Prenatal Information Evening @ University Hospital of Antwerp (UZA): A few lessons for mothers and fathers – Part 2

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One week after the first session we attended the second and final session of ‘Prenatal Information Evening’ at UZA (University Hospital of Antwerp).  Similar to the previous one it began with valuable and informationally loaded presentations from experienced medical staff. In addition to medical information (such as the importance of pelvis and then details about breastfeeding) it was also great to learn more about ‘Kind en Gezin‘, a Belgian government organization dedicated to family and child support.

Prenatale Infoavond - 2

Prenatale Infoavond - 2

After the presentations there was a short break and then a nurse took us to the fifth floor and showed us the maternity. We had the opportunity to see where the pregnant women stay when they first come to the hospital birth, and then the labor rooms to which they are brought when the pain starts. Across those rooms were the operation rooms where the actual birth takes place.

I’m really thankful to every person who organized such a nice and informative event for us parents. I think this kind of orientation is very important because when the baby decides it is time say “Hello, world!” I’m sure I’ll feel a sense a panic no matter what and I’m glad I won’t have to think where exactly I should take my wife to. And having some information and idea how the whole process will go on is assuring.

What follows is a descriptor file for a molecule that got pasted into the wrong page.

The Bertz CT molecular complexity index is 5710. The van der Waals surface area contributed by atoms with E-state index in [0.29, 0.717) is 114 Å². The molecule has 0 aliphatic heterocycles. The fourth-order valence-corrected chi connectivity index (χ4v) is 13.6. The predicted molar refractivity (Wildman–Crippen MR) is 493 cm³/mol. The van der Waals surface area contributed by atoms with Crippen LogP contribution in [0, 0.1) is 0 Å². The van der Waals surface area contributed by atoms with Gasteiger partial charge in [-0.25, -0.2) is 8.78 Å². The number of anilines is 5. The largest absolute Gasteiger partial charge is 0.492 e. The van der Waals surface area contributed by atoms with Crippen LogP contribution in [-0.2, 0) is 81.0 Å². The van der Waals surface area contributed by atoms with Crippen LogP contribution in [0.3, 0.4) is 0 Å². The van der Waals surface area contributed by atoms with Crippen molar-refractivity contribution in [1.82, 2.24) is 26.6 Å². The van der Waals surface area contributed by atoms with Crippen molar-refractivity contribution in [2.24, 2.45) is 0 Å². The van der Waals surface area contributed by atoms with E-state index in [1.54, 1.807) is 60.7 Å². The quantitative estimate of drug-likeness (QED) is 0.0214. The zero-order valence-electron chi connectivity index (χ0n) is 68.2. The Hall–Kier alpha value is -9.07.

There is humanity and beauty in this madness: Montessori Madness! A Parent to Parent Argument for Montessori Education

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Montessori Madness

Montessori Madness

This is the second book in my path of learning Montessori method for educating children, but I would suggest it as the first Montessori book to almost everyone. Unlike my first book (which is another gem I highly appreciate and value in its own category), this one is much shorter and includes just a few references to other works; this is basically a book written by a parent for other parents.  A very personal book which tells the story of a father who really deeply cared about the education of his children and his amazing discoveries. Trevor Eissler does not shy away from giving accounts of his own childhood in which there were some difficult moments; his sharp analysis of what kind of education leads to those difficulties is at least as valuable as a scientific psychological research for me. Maybe that’s because I’m also about to become a father and I’m also obsessed about the process a child lives throughout his first years.